Even discounted starter homes could be out of reach for the majority of families across the country, according to the Local Government Association.

Now we need to take this survey with a big pinch of salt as this falls into the category “well they would say that wouldn’t they” but while the hard numbers may not be accurate the overall picture is is the same as we would expect. Unfortunately.

According to the Local Government Association even discounted starter homes could be out of reach for the majority of families across the country.Local Government Association

Its analysis found that prices will be out of reach for all people in need of affordable housing in 220 council areas (67%) and are out of reach for more than 90% of people in need of affordable housing in a further 80 (25%) council areas.

affordable homesPeople in need of affordable housing are defined as those who would have to spend more than 30% of their household income to rent or buy a home.

For the average earner with a 5% deposit, a 20% discount would make it possible to borrow enough to buy a starter home in just 45% of all council areas in England.

First-time buyers will be able to buy 200,000 new starter homes over the next five years (that is 40,000 homes a year) at a minimum discount of 20% to the market value. However, there is a demand for over 350,000 new homes a year. Discounted prices will be capped at £450,000 in London and £250,000 elsewhere.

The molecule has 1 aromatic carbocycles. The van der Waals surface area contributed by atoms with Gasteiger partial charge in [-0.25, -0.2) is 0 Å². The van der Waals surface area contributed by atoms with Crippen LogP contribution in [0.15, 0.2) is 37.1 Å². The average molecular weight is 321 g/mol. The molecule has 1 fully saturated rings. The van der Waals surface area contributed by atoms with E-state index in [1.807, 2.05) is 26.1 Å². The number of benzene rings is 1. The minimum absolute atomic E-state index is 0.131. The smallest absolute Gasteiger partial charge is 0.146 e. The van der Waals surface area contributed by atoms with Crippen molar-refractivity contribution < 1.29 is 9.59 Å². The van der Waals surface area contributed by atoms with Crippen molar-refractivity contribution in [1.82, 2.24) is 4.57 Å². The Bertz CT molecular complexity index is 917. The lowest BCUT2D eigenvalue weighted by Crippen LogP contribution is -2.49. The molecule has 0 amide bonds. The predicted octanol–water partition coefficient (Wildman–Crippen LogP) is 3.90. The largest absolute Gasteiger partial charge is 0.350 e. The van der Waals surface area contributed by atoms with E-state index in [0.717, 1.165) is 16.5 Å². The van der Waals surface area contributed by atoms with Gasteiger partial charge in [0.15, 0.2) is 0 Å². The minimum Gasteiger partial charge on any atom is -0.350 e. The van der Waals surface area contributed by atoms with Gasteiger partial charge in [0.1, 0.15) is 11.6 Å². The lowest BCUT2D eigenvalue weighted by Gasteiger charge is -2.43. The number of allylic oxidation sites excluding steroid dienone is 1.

The 20% discounts for new buyers would be funded by exempting developers from paying Section 106 contributions towards affordable rented housing and Community Infrastructure Levy contributions. In its own analysis, the Government has suggested that should 100,000 starter homes be built through the planning system, between 56,000 and 71,000 social and affordable rented homes would not be built.

Although house-builders will be able to build and sell starter homes below the price caps, councils are concerned that this could be difficult for developers to achieve without compromising on quality, particularly in areas with higher house prices.

Cllr Peter Box, LGA Housing spokesman, said:

“The private sector has a key role to play in solving the housing shortage, but it cannot build the 230,000 needed each year alone. Councils need to be able to ensure genuine affordable homes continue to be built for rent and sale across the whole country for future generations and the millions of people stuck on waiting lists.”

Brad Bamfield, CEO Joint EQuity, said “We need to get new entrants into the affordable market and to somehow change Local Authorities perceptions that only Housing Associations can provide affordable homes. At the moment LA’s make it very difficult for private companies to enter the market and that disadvantages buyers who need help. Private firms with private funds can deliver many new homes but we need to change the tenure structure.”

Joint EQuity has been providing shared home ownership homes from private funding since 2007 and allows the buyer to find their own home.